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**What is it like being a mathematics major?**

When most juniors sweat their JPs, those in the math department have the alternative of a seminar, in which each student presents one or two lectures on a subtopic of their choice and write a short final paper summarizing their lectures. The primary goal of the seminars is to learn to teach. Most math majors take at least one.

The average math thesis is far shorter than the average history thesis. Math is dense stuff: a 30 page thesis, if it is mostly technical, is more than sufficient in length. Majors have even written introductory textbooks.

Math majors are known for their camaraderie. As a student in the department, you will face some very daunting problem sets. Most of the time, you will not be able to solve every problem on your own. Fear not! Great friendships come from slaving with your peers at the blackboards in the Fine hall common room — perhaps the ugliest and dingiest (though the most charming) part of the Princeton campus.

Professors, while they may seem aloof, are generally very accessible. For most of the day, there's at least one professor hanging around the Fine common room, and at the daily 3:30 tea time, you are bound to run into someone you know. If not, just help yourself to the free coffee, tea, and cookies.

"Math majors do the same math as physics majors, but without the interesting experiments and real-world applications."

This common misconception is fed by high school math classes, which often focus on what's used in physics. At Princeton, math courses range from a fuzzy boundary with physics (some geometry and analysis) to a fuzzy boundary with computer science (combinatorics) to topics whose applications are often undiscovered for centuries (algebra). Math majors do math for its own beauty, and leave the ugly calculations to physicists.

"Math is hyper-competitive."

Many math students enjoy competitions, but not all; (almost) everyone collaborates to learn in classes and figure out problem sets.

In fact, mathematics is fundamentally less competitive than some fields. In, say, philosophy, you can make a name for yourself by arguing with or tearing apart other peoples' work and arguments. In math, a proven theorem forever follows from its axioms; if other mathematicians return to work on it, they come to build on it, not argue. The only inherently competitive part of math is the race for more knowledge.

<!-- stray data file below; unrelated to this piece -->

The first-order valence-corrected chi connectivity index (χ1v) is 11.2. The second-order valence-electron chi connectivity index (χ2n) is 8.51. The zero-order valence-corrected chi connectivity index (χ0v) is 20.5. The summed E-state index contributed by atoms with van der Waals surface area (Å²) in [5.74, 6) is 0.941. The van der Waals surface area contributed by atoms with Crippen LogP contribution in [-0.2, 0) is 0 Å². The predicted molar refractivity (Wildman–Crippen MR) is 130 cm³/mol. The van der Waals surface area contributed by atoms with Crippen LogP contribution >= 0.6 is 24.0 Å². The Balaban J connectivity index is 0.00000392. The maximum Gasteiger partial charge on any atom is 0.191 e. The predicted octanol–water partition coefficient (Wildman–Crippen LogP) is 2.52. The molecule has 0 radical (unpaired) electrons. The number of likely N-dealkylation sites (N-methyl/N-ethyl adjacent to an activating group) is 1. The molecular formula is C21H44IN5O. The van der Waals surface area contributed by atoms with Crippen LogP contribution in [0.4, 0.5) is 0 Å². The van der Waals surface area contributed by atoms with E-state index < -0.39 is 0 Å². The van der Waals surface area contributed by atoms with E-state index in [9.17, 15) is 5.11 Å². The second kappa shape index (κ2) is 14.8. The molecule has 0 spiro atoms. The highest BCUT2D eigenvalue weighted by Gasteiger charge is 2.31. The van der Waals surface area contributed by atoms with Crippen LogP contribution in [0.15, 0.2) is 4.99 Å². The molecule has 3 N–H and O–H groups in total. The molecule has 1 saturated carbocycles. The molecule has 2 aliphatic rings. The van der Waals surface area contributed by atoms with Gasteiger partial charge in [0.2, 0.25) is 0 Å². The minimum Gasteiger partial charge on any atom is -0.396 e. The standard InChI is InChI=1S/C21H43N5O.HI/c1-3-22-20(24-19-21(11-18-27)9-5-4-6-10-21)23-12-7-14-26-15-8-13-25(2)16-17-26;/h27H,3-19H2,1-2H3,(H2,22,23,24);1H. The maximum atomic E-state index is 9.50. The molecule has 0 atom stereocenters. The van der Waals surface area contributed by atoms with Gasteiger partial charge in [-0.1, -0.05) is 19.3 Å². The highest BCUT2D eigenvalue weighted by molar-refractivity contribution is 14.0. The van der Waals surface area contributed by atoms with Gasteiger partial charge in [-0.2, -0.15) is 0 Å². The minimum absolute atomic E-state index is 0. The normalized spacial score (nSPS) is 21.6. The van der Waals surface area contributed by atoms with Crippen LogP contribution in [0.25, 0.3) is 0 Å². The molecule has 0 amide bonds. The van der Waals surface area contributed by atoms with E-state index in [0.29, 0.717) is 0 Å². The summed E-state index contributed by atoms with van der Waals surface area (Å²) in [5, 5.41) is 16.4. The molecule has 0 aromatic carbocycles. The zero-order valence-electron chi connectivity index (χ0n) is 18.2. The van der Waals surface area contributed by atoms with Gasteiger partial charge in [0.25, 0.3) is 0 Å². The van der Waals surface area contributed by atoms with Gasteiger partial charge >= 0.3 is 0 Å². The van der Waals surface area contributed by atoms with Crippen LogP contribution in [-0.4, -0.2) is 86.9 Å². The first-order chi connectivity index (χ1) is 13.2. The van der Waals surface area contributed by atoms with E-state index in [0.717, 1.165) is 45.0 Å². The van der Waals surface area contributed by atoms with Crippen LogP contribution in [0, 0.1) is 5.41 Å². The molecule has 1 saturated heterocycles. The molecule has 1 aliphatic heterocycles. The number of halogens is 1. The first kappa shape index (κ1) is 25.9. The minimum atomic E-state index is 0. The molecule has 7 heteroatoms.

Many majors have participated in Research Experiences for Undergraduates (REUs). These summer programs give students the chance to work on math research problems in small teams, usually between 1 and 4 students. There are REUs at scores of universities across the country, and each sponsors projects in different fields of math. Equally many focus on pure math as applied math.

Princeton math majors have also taken internships with the National Security Agency. The Director's Summer Program and the Mathematics Summer Employment Program both take math majors to work on problems of national importance in cryptology and communications technology.

Each year, several majors intern at quantitative hedge funds. Several have gone overseas to study math in England (e.g. Cambridge's Math Tripos), Spain, and Eastern Europe (e.g. Budapest Semesters in Mathematics).

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Mathematics is in nearly everything you use. When you take a picture on your digital camera, your image is compressed using the Fourier transform — a way of breaking up a function into coefficient functions of sinusoids. When you make a call on your cell phone, the algebra of error correcting codes comes into play, allowing you to discern the voice on the other end of the call. Math is used to model everything from nuclear explosions to blood flow in the heart. Math majors may not be easily visible in government or in international affairs, but math is used to drive policy decisions: the NSA is the largest employer of mathematicians in the world.

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Math isn't easy; you need to be passionate about it to study it. If you date someone who can maintain that level of commitment, think about how rewarding your relationship could be.

On a more serious note, math majors also have great pickup lines: "Baby, you're sweeter than 3.14159265..."